Kuttikupayam was a huge hit and Uthaman’s debut song, ‘Virunnu varum virunnu varum…’, a duet with P. Leela, was a hit. Another duet, also with Leela, ‘Pottichirikkuvaan…’, was also noticed. “I remember Baburaj and R. K. Sekhar, who did the orchestration for the songs, coming home on their way to Kozhikode for the 100th day celebrations of the film. We went for the function together. I must be the only singer to sing for two lead actors, Prem Nazir and Madhu, in the very first film. I did try to change my tenor and style to suit both these actors.”
With no formal training or family tradition, Uthaman became the first Konkani to sing in Malayalam films. He shot to fame with the song ‘Ishwarane thedi thedi…’ in the blockbuster Kavyamela. Though he went on to sing in a few more films he is identified with this song.
His banking career suffered a jolt when he was suspended for his union activities. As national vice-president of the union, he was in the forefront of the agitation in 1980. The employees struck work against mechanisation and the strike lasted for a record 93 days. When the strike ended, Uthaman was suspended. He protested against this action in a unique manner.
“I set up a ‘Protest Stall,’ a mobile coffee shop that I wheeled to temple festivals and wherever people gathered. Along with selling coffee and snacks at a reasonable price I also registered my protest against the bank’s action.”
When the strike was on, Uthaman organised a stage programme in aid of the bank staff. “I billed this as my first and last stage performance. It was held at a packed Kerala Fine Arts Hall. And I distributed the money raised among the bank staff.”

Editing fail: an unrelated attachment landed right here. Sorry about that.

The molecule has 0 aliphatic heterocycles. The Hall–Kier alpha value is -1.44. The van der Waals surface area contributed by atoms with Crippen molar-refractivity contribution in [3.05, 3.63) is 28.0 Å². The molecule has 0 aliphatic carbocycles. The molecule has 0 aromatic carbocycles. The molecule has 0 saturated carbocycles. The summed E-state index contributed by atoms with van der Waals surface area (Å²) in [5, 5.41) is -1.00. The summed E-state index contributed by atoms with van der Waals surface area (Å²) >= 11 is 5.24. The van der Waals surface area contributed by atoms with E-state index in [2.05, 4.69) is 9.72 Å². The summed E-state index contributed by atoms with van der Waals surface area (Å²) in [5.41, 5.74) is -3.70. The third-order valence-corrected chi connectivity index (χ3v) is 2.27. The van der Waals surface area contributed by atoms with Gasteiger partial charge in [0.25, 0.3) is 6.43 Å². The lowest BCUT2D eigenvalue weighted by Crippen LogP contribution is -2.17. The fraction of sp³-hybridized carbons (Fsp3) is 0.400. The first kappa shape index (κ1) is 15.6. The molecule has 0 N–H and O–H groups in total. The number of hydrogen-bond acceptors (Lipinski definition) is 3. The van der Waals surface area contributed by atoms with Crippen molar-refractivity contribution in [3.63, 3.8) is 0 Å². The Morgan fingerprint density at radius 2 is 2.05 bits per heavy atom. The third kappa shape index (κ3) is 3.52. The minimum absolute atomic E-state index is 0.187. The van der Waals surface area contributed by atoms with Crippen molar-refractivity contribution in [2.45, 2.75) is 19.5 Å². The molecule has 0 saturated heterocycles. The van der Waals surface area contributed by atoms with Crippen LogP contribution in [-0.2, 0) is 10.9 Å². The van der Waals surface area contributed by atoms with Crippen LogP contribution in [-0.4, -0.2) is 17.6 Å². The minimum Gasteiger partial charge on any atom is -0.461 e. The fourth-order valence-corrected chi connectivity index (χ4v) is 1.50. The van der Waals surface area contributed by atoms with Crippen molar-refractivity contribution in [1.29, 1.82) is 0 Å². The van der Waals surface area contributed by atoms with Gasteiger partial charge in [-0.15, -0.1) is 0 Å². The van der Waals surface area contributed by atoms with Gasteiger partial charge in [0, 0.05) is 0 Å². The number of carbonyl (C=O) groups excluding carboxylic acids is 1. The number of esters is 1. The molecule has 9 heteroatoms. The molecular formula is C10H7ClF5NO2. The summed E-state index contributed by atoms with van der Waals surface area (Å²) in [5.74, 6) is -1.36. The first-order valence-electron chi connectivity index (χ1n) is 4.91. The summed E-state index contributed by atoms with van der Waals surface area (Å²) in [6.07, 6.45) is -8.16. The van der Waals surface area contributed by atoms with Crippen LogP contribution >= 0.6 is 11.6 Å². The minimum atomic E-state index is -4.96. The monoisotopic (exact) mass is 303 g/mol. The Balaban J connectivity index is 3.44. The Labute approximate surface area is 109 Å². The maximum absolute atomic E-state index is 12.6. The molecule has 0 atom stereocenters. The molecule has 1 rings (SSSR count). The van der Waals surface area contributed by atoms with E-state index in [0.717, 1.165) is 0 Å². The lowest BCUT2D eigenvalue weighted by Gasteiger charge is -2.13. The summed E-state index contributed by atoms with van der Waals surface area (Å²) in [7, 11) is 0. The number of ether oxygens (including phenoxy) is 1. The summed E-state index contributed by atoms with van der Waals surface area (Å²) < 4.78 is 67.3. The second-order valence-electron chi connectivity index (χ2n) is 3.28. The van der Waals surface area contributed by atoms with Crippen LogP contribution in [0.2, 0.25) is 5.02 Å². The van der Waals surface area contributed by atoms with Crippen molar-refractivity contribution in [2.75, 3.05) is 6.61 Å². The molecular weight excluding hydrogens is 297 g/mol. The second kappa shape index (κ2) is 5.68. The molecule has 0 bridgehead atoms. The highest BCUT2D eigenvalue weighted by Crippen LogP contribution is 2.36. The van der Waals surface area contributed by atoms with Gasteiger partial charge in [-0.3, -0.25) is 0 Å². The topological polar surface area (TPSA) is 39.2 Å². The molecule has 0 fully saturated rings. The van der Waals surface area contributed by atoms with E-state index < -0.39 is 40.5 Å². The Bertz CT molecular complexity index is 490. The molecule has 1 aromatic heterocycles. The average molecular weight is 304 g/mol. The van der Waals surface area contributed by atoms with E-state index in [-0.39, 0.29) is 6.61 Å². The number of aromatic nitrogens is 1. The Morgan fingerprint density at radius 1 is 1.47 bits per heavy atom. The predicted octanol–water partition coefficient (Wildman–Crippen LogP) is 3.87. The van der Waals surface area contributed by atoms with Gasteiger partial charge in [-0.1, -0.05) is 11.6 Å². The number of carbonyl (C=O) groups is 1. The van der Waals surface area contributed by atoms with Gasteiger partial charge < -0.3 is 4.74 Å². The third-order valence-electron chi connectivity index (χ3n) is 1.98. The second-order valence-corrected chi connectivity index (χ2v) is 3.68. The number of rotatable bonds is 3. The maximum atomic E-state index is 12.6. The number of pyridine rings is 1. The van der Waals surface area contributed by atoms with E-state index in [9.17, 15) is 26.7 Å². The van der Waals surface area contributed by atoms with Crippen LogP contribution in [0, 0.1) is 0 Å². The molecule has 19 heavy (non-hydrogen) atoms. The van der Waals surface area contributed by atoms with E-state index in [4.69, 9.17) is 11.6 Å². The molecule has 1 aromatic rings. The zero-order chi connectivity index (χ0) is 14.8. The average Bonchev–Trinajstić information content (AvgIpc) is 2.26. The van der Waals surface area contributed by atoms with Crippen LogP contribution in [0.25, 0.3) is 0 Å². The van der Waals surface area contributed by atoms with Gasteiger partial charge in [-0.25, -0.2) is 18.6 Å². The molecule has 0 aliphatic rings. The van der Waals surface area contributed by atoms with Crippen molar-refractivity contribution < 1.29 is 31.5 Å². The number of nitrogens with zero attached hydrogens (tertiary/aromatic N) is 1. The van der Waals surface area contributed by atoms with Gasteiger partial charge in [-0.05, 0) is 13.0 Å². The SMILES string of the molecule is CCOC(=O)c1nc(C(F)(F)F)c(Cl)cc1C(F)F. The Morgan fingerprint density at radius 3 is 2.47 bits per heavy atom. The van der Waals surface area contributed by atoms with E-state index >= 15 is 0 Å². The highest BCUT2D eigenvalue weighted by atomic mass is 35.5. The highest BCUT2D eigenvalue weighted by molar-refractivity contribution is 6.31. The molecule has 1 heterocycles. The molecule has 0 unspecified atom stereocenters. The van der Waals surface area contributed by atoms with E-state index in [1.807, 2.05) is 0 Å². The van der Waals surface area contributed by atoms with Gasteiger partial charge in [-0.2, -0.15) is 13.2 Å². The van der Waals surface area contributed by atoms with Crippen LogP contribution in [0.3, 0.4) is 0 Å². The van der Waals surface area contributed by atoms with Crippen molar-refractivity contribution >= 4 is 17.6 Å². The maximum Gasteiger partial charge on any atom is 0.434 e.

Although the tribunal set up to enquire into the case found that Uthaman was not guilty of negligence in work and orders issued for his reinstatement, Uthaman decided not to join. He took up various other jobs such as managing an old age home at the instruction of Swami Sudheendra Thirtha, selling audio cassettes and running theatres.
“The theatres I had in Chendamangalam, North Parur, Cherai, Manjummel and Vayalar needed to be professionally managed. I did all the publicity by myself, even travelling on a bicycle with a microphone announcing and singing songs from the films. I even introduced gift schemes to bring in people.”
His stint in Malayalam film music was short and sweet. Yet today Uthaman remains unrecognised, unsung. “My greatest award has been my family. Seetha fell in love with my music, which resulted in marriage. One of my daughters Sushama has sung in the film Guruvayur Mahatmyam, a few albums and for All India Radio. My son Suresh is a champion arm-wrestler, Subhash, a noted scientist, Sushitha, a homeo doctor, and my youngest son Sudheesh works in Dubai.”
Why did he not sing later? “You see I had announced that the programme at Fine Arts Hall would be my first and last. I could not go back on my word, my principles,” Uthaman signs off.
‘Virunnu varum…’ (P. Leela) Kuttikupayam
‘Swargathil pokumbol (A.P. Komala) Bharthavu
‘Ishwarane thedi thedi…’ Kavyamela
‘Thottupoyi thottu poyi…’ (chorus) Sthanarthi Saramma
‘Allenkilumee college pennungal…’ Archana
‘Allalulla pulayike…’ Kottayam Kolacase
‘Irathedi piriyum…’ Cochin Express
‘Pottichirikkuvaan…’ (P. Leela-Gomathi) Kuttikupayam
‘Kollaam kollaam…’ (M.S.Baburaj) Bharthavu
‘Naadam shunyathayinkil…’ Kavyamela